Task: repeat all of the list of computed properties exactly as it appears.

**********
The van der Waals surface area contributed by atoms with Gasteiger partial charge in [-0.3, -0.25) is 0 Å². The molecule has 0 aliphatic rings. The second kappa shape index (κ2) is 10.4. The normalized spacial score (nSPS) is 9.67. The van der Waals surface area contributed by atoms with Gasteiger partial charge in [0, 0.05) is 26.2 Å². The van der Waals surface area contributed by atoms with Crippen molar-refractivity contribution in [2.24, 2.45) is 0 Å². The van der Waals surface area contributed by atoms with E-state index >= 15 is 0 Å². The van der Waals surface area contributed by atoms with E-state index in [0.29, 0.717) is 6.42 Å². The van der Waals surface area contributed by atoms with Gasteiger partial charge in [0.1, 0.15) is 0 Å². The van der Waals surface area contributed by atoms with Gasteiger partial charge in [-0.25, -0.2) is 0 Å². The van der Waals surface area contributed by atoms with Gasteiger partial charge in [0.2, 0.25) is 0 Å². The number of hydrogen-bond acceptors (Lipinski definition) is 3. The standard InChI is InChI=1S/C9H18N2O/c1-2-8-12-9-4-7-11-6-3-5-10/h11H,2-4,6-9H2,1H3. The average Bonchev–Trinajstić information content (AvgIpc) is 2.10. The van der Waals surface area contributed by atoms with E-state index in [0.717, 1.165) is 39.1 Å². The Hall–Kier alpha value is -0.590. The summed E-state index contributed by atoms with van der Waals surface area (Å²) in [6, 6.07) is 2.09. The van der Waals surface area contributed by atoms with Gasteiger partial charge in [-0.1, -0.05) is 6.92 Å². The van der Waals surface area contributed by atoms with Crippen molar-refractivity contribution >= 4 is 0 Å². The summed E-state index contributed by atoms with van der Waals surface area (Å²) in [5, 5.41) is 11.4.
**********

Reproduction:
The van der Waals surface area contributed by atoms with Gasteiger partial charge in [-0.3, -0.25) is 0 Å². The molecule has 0 aliphatic rings. The second kappa shape index (κ2) is 10.4. The normalized spacial score (nSPS) is 9.67. The van der Waals surface area contributed by atoms with Gasteiger partial charge in [0, 0.05) is 26.2 Å². The van der Waals surface area contributed by atoms with Crippen molar-refractivity contribution in [2.24, 2.45) is 0 Å². The van der Waals surface area contributed by atoms with E-state index >= 15 is 0 Å². The van der Waals surface area contributed by atoms with E-state index in [0.29, 0.717) is 6.42 Å². The van der Waals surface area contributed by atoms with Gasteiger partial charge in [0.1, 0.15) is 0 Å². The van der Waals surface area contributed by atoms with Gasteiger partial charge in [-0.25, -0.2) is 0 Å². The van der Waals surface area contributed by atoms with Gasteiger partial charge in [0.2, 0.25) is 0 Å². The number of hydrogen-bond acceptors (Lipinski definition) is 3. The standard InChI is InChI=1S/C9H18N2O/c1-2-8-12-9-4-7-11-6-3-5-10/h11H,2-4,6-9H2,1H3. The average Bonchev–Trinajstić information content (AvgIpc) is 2.10. The van der Waals surface area contributed by atoms with E-state index in [0.717, 1.165) is 39.1 Å². The Hall–Kier alpha value is -0.590. The summed E-state index contributed by atoms with van der Waals surface area (Å²) in [6, 6.07) is 2.09. The van der Waals surface area contributed by atoms with Gasteiger partial charge in [-0.1, -0.05) is 6.92 Å². The van der Waals surface area contributed by atoms with Crippen molar-refractivity contribution >= 4 is 0 Å². The summed E-state index contributed by atoms with van der Waals surface area (Å²) in [5, 5.41) is 11.4.